Snow forms when atmospheric water vapor freezes onto a pollen or dust particle, which creates an ice crystal. As it falls, more water vapor freezes onto the ice crystal to create snowflakes.
Mother Nature Network outlines the formation of snow in the following steps. First, snow forms when there is atmospheric lift, which means that warm, moist air gets stuck above colder air. This happens especially readily above lakes and other large bodies of water when temperature instability occurs because cold air collides with the warmer water vapor. Second, once atmospheric lift occurs, the water vapor condenses onto pollen and dust particles that are also in the air. Third, once it condenses onto the particles, the cold temperatures cause it to freeze. Finally, these frozen particles attract even more water vapor, which crystallize and eventually form snowflakes.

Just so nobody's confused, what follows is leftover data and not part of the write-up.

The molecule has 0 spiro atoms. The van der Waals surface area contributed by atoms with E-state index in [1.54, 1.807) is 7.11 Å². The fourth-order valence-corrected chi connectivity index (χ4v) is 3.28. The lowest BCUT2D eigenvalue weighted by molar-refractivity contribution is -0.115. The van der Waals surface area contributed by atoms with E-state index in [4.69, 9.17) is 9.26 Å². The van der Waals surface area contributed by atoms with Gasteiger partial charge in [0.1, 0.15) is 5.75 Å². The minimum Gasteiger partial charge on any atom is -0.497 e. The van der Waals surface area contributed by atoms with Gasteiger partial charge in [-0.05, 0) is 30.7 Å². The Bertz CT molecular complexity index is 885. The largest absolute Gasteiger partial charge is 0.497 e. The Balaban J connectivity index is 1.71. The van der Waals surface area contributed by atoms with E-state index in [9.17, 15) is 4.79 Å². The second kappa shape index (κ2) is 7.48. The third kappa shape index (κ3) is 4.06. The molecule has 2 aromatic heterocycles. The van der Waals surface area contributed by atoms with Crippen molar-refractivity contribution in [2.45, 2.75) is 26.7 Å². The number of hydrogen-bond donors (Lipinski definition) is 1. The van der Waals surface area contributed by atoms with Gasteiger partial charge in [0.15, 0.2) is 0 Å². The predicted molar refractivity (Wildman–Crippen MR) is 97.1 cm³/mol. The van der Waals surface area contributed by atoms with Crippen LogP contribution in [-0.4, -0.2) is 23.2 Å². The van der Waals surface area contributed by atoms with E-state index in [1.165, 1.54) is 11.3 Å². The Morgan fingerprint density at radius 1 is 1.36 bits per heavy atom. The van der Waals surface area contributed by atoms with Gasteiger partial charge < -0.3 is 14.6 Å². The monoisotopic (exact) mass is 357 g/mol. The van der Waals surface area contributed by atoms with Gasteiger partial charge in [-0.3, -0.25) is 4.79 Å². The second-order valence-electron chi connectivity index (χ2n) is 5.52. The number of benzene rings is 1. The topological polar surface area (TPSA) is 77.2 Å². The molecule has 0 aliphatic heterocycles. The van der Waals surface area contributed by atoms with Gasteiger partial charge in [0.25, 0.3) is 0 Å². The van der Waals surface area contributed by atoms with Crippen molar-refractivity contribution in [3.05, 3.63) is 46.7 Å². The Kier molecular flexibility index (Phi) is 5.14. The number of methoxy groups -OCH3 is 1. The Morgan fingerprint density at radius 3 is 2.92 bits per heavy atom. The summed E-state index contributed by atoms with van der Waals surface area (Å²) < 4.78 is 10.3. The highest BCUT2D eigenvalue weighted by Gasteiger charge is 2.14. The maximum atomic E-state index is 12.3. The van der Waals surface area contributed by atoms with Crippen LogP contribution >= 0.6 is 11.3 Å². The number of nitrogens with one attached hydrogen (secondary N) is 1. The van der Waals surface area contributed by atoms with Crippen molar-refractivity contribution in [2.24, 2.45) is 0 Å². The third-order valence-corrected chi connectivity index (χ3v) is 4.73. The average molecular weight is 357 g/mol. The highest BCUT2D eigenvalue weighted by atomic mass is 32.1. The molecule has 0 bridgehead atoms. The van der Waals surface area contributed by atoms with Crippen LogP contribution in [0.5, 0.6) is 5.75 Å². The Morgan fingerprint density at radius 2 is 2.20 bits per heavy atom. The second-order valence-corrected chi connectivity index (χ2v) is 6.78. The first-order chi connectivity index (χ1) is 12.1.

Although snowflakes are infinitesimal, they have symmetrical shapes because that is the way water molecules are organized. Each snowflake has six sides or arms. The shape, though, depends largely on the temperature at which the snowflake was formed. The National Oceanic and Atmospheric Administration points out that the colder the temperature, the flatter the snowflake. Warmer temperatures tend to produce long needle-like snowflakes.